Principal's Blog - 14 June 2018

12 Jun 2018

Dear members of the Marcellin College family,

Last week we commemorated the feast day of St. Marcellin Champagnat with our Champagnat day celebrations. What a wonderful day it was. A thoughtful and meaning mass celebrated by our great supporter – Monsignor Tony Ireland, A delicious lunch provided by our parents and staff, Some fun and exciting activities organised by our House leaders and SRC and of course Marcellin’s Got Talent. All this under sunny skies and amidst cooperative, and appreciative young men – what more could we ask for!

Below I have printed my address from this celebration. Happy Feast day!

Do you ever have moments of self-doubt. When you don’t think your good enough. When you don’t think you will have a go at something because you might fail. When you constantly compare yourself to others knowing that you will never quite measure up.

Personally, there have been many times in my life when I have had these feelings. They can come on in simple seemingly unimportant moments. Like when I’m trying to master a new skill. Will I ever be able to solve that Maths problem or catch a wave on my stand-up paddle board, or will I be able to sand that piece of timber to a perfect finish. Or they can more significant. Will I ever be able to master the art of teaching or Principalship. Will I ever be a really good father to my children or supportive husband to my wife.

I know that I am not alone in these feelings of self doubt. Some of the most famous, successful artists and authors in history battled self-doubt and esteem issues before making history. In fact, some held these feelings throughout their entire lives, even after their work had been held up in high regards by the public. However, sometimes it's our doubts, worries and anxieties that push us to achieve great things.

The Pulitzer Prize-winning American author John Steinbeck felt like an imposter for the praise he got for his work. He wrote in a 1938 journal entry: “I am not a writer. I’ve been fooling myself and other people.”
One of the most famous artists in the world, Leonardo Da Vinci, faced the human condition we know as self-doubt. He painted some of the greatest works of Art in History like the "Mona Lisa" and "The Last Supper”. But like the rest of us, Da Vinci also experience self-doubt, procrastination and esteem issues. Da Vinci was known for abandoning and never finishing certain projects, and he was also very hard on himself. A line from one of his diaries read: "Tell me if I ever did a thing."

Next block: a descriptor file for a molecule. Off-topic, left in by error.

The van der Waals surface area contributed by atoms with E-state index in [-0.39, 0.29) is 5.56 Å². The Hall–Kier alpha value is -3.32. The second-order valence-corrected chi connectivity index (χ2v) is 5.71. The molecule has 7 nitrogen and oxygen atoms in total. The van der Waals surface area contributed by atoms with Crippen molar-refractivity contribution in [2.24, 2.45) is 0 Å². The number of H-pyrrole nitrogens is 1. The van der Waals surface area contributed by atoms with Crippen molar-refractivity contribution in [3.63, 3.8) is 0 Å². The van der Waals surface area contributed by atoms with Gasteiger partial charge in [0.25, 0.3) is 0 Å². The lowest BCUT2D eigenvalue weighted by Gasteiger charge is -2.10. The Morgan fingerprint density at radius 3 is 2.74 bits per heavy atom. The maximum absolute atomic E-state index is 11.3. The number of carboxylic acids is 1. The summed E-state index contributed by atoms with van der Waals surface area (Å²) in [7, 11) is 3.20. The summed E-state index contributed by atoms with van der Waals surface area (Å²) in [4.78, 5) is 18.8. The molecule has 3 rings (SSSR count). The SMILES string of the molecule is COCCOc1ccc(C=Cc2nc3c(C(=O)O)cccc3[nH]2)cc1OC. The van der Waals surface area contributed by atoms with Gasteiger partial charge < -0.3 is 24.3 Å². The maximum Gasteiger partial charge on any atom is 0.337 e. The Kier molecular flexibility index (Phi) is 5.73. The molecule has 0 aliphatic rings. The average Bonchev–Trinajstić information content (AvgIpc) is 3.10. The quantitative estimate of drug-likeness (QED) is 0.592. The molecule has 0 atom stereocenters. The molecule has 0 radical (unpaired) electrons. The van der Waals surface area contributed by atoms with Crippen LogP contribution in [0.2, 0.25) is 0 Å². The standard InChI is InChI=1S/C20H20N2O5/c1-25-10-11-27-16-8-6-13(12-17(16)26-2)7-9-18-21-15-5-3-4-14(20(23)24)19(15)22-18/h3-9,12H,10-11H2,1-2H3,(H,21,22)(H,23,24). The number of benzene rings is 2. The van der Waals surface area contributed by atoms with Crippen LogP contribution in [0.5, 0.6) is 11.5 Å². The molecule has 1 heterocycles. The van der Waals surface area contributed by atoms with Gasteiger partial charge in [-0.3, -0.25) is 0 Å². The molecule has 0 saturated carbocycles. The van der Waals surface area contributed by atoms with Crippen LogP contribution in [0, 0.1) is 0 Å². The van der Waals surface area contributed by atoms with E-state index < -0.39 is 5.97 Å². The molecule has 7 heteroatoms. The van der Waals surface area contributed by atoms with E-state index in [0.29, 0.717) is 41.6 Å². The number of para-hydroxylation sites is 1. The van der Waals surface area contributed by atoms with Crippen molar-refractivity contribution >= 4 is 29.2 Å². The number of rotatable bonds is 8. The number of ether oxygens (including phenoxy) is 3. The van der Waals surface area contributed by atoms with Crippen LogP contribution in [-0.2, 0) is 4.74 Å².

Post-Impressionist painter Vincent Van Gogh struggled with self-doubt and behavioural issues. But he persevered once saying "If you hear a voice within you saying you cannot paint, then by all means paint and that voice will be silenced."

St. Marcellin Champagnat lived with great self-doubt throughout his life. He struggled as a learner during his time in the seminary. Marcellin had not had very much schooling and when he entered the Seminary he found the other students were far more advanced than he was. To make matters worse, he was older than the others. Because of this he found the studies very difficult and made very slow progress. At the end of his first year he was asked to go home and think about his future. After talking to his family and praying about his difficulty, he decided to return to the Seminary and make a fresh start. The priests who ran the Seminary were very impressed with his new enthusiasm and dedication to study and made him a leader of the other young trainee priests. Many people had looked upon Champagnat's foundation of the Brothers with great scepticism. These attitudes became worse during the building of the Hermitage – his home for the brothers. He was laughed at and ridiculed by many people. One of these was the local Bishop who told Champagnat that he was a "madman" and that he would not support him.

Even Jesus himself experience self -doubt. As he prayed in the garden of Gethsemane the night before he was killed he prayed to his father in heaven to spare him from what was to come.

So how do we overcome these feelings of self-doubt. For me the first thing I do is realise that I’m not alone in my doubt and that it’s natural part of being human to feel this way. It’s good at those moments of doubt to remind yourself about your successes and achievements – give yourself some credit. Don’t dismiss those who are offering encouragement and positive feedback, particularly those closest to you. Forgive yourself for your mistakes. There is a difference between being self-reflective when you’ve mucked up and beating yourself up for the mistakes you have made over and over again. Face your fears. Don’t let fear and self-doubt paralyse you. If you’re afraid to fail, you’ll never get anywhere. Give yourself a bit of a push, you will be surprised what you can achieve.

Mostly, in dealing with self-doubt I pray a lot. I look to Jesus who tells me not to be afraid, he tells me not to worry about tomorrow, and that nothing is impossible for God. So I keep hoping and I keep trying to be better than I was yesterday and I keep hoping, knowing that self-doubt will always be there but knowing too that with the love of family and the love of God I will get there eventually.

So on this feast of the great man St. Marcellin remember that even the greatest and most successful doubt themselves and know that in those moments that God has a plan for you, a plan for your welfare and not your harm, to give you a future with hope.

Mark Murphy